On May 27, 2021, the Sixth Circuit issued a decision in Vitolo v. Guzman. Over a dissent written by Judge Donald, the Court held that the Small Business Act of the American Rescue Plan Act created unconstitutional racial, ethnic, and gender-based priority preferences in distributing covid-relief grants to small businesses. Upon finding the plaintiffs would win on their constitutional claim, the Court granted the plaintiffs a preliminary injunction pending appeal.
Joining us to discuss is Mr. Daniel Lennington, the attorney who represented Mr. Vitolo before the Sixth Circuit.
- Daniel Lennington, Deputy Counsel, Wisconsin Institute for Law and Liberty
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Evelyn Hildebrand: Welcome to The Federalist Society's virtual event. This afternoon, June 10, we discuss the Sixth Circuit's decision in Vitolo v. Guzman. My name is Evelyn Hildebrand, and I'm an Associate Director of Practice Groups at The Federalist Society. As always, please note that all expressions of opinion are those of the experts on today's call.
Today, we are fortunate to have with us, Mr. Daniel Lennington. Dan Lennington serves as Deputy Counsel for the Wisconsin Institute for Law and Liberty, where he focuses on the Equality Under the Law Project. Started in early 2021, this project uses strategic litigation to enforce the Equal Protection Doctrine at all levels of government. Before joining WILL, Dan served in Wisconsin state government as the Assistant Deputy Attorney General and Senior Counsel. Dan's government service also included appointments as Deputy Solicitor General and Assistant Attorney General, during which he argued cases before the Wisconsin Supreme Court, the Seventh Circuit, and state and federal trial courts around the state. Before joining the Wisconsin Department of Justice, Dan was an award-winning federal prosecutor in Oklahoma. He's a graduate of Hillsdale College and Valparaiso University School of Law. And we're very pleased that Mr. Lennington's able to join us to discuss this case this afternoon.
After our speaker gives his opening remarks, we will turn to you, the audience, for questions, so be thinking of those as we go along and have them in mind for that portion of the event. If you do have a question, please enter it into the Chat or the Q and A function at the bottom of your screen. With that, thank you for being with us today. Mr. Lennington, the floor is yours.
Daniel Lennington: Thank you, Evelyn. I just -- as an introduction, I want to tell you a little bit about the Wisconsin Institute for Law and Liberty. We are a non-profit public interest law firm headquartered in Milwaukee, Wisconsin. We represent clients pro bono, and we typically sue local, state, and federal government officials to enforce constitutional rights. We're considered a center-right law firm, and I think it's safe to say that our litigation projects align with the core beliefs of many Federalist Society members.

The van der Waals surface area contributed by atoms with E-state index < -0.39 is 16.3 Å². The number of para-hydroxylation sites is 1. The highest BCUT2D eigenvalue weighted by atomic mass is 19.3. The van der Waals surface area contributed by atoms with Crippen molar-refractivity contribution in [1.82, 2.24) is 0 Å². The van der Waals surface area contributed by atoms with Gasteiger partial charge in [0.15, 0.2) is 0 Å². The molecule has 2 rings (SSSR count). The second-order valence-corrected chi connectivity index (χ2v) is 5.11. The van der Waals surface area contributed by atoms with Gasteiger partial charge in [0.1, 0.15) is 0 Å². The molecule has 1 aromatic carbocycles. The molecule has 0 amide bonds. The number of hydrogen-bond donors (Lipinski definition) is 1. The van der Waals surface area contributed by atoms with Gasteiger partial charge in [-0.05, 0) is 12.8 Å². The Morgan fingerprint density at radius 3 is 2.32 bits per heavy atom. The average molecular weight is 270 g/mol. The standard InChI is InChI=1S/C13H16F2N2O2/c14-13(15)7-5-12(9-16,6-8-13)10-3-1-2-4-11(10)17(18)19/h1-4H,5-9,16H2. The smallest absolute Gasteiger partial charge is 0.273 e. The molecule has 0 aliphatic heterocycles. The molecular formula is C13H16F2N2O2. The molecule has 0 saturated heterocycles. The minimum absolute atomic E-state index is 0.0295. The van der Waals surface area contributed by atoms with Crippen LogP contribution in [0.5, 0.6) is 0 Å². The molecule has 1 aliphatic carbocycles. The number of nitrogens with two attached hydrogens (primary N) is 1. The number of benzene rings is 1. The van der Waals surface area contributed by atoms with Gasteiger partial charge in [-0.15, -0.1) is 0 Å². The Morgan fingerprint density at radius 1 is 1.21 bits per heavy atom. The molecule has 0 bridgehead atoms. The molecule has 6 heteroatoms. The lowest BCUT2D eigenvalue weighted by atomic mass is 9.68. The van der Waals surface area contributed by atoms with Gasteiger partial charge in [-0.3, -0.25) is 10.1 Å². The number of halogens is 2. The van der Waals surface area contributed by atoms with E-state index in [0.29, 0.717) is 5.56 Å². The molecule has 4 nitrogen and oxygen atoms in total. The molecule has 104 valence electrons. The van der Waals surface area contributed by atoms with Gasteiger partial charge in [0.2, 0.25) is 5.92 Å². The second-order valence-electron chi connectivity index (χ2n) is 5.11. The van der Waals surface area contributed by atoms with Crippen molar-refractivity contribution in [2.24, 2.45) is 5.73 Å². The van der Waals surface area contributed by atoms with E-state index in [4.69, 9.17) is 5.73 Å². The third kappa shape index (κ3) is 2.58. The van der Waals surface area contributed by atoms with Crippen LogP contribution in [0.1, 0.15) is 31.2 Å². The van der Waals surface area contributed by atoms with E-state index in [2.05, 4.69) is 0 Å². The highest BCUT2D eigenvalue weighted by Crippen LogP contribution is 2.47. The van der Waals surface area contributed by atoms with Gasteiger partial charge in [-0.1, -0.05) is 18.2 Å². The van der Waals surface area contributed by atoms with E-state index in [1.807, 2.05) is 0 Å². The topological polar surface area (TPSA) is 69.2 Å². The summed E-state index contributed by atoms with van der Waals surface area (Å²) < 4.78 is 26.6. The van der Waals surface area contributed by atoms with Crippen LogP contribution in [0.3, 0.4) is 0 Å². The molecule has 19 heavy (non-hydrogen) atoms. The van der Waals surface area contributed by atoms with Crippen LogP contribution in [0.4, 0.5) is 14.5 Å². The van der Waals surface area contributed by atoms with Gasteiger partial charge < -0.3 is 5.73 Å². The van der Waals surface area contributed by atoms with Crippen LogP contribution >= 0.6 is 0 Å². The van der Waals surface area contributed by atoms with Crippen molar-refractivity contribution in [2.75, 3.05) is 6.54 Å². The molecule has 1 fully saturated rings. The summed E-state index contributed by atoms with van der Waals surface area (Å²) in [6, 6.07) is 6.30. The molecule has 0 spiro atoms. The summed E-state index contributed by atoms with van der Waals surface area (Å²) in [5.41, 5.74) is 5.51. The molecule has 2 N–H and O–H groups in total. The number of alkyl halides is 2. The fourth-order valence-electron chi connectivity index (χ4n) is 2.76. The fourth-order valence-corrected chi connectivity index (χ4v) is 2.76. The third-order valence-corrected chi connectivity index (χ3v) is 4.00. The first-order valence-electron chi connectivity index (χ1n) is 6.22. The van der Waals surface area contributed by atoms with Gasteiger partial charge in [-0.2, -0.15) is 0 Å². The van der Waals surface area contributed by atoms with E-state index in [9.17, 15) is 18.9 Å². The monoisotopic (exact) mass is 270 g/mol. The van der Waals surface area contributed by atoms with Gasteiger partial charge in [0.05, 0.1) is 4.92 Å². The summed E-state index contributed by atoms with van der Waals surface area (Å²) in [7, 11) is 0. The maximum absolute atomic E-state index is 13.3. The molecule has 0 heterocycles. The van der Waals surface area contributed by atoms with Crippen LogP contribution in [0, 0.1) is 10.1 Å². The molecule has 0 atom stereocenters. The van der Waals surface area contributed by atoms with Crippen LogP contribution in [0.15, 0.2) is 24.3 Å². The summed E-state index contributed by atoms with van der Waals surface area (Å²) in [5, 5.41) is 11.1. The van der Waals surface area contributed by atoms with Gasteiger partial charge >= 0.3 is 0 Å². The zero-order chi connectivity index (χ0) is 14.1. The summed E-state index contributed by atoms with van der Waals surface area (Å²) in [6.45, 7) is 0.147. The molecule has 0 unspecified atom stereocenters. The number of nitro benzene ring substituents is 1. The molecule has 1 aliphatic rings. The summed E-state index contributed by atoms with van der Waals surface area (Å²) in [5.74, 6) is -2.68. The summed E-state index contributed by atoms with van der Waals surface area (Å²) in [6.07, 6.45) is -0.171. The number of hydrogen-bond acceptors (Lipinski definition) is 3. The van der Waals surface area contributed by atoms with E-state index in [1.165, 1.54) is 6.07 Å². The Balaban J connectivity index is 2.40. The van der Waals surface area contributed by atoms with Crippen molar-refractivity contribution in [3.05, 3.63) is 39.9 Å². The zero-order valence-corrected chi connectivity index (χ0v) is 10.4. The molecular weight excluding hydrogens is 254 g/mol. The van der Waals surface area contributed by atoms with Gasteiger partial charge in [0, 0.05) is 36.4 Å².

Starting earlier this year, we started a project called Equality Under the Law. The purpose of this project is to enforce the equal protection guarantee of state and federal constitutions. Namely, the idea that every American should be treated equally under the law. More and more this concept is, unfortunately, becoming alien to our current culture. Presently, just for this project alone, the Equality Under the Law Project, we have about 32 clients in 15 different states across the United States. Some of these lawsuits we're pursuing include challenges to racial quotas, challenges to race-based scholarships, we've been involved in disputes involving critical race theory in schools, and racial segregation in schools.
Recently, we filed a lawsuit in federal court called Faust v. Vilsack, which challenges race-based loan forgiveness for farmers. This case that we're going to talk about today, Vitolo v. Guzman, actually came out of the litigation involving farmer loan forgiveness. After we filed that lawsuit against the USDA for race discrimination, one of -- a restaurant owner from Tennessee called me and said, "Do you know that they're doing the same thing for restaurants that they're doing for farmers?"
And I was a little skeptical at first, but he walked me through the Small Business Administration process, and I looked at the law and found that yes, indeed, there are a number of racial preferences that are embedded in the American Rescue Plan Act of 2021. That was the main COVID legislation signed by President Biden on March 11. There's actually six significant race-based benefits that are in that law, one of which is farmer loan forgiveness for non-white farmers, and the other one we're going to talk about here today is called the Restaurant Revitalization Fund.
As I said, we received a call from -- his name is Antonio Vitolo. He runs a restaurant called Jake's Bar and Grill just outside of Knoxville, Tennessee. He told me that on May 3, he applied for a loan from the federal government, the Small Business Administration, from this fund that was called the Restaurant Revitalization Fund. This was, again, established by the American Rescue Plan Act, which was signed on March 11. The SBA opened this program for applications on May 3, just over a month ago. It's a limited pot of funds. It's $28.6 billion, and the goal is to help restaurants that have been impacted by COVID.
I think most people realize that restaurants are one of the main industries that have been impacted significantly by COVID, so Congress thought they should provide funds to impacted businesses. But during the testimony, which created the Restaurant Revitalization Fund, Congress heard testimony that the actual amount of money needed was about $300 billion. So right off the top of the bat, Congress knew that it didn't appropriate enough money. They only appropriated $28.6 billion.